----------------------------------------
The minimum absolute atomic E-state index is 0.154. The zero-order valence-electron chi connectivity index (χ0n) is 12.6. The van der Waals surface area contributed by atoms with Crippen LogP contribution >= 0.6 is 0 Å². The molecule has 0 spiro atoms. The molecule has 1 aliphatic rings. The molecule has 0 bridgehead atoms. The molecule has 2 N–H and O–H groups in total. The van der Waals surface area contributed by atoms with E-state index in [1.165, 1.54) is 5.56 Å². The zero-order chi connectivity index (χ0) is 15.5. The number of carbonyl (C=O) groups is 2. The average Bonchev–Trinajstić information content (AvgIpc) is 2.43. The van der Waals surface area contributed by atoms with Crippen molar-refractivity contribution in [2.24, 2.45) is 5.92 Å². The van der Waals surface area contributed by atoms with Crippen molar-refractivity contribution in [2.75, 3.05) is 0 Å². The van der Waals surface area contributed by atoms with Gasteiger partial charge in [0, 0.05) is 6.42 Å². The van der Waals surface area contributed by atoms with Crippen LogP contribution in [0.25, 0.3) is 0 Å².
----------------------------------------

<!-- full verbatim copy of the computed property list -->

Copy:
The minimum absolute atomic E-state index is 0.154. The zero-order valence-electron chi connectivity index (χ0n) is 12.6. The van der Waals surface area contributed by atoms with Crippen LogP contribution >= 0.6 is 0 Å². The molecule has 0 spiro atoms. The molecule has 1 aliphatic rings. The molecule has 0 bridgehead atoms. The molecule has 2 N–H and O–H groups in total. The van der Waals surface area contributed by atoms with E-state index in [1.165, 1.54) is 5.56 Å². The zero-order chi connectivity index (χ0) is 15.5. The number of carbonyl (C=O) groups is 2. The average Bonchev–Trinajstić information content (AvgIpc) is 2.43. The van der Waals surface area contributed by atoms with Crippen molar-refractivity contribution in [2.24, 2.45) is 5.92 Å². The van der Waals surface area contributed by atoms with Crippen molar-refractivity contribution in [2.75, 3.05) is 0 Å². The van der Waals surface area contributed by atoms with Gasteiger partial charge in [0, 0.05) is 6.42 Å². The van der Waals surface area contributed by atoms with Crippen LogP contribution in [0.25, 0.3) is 0 Å².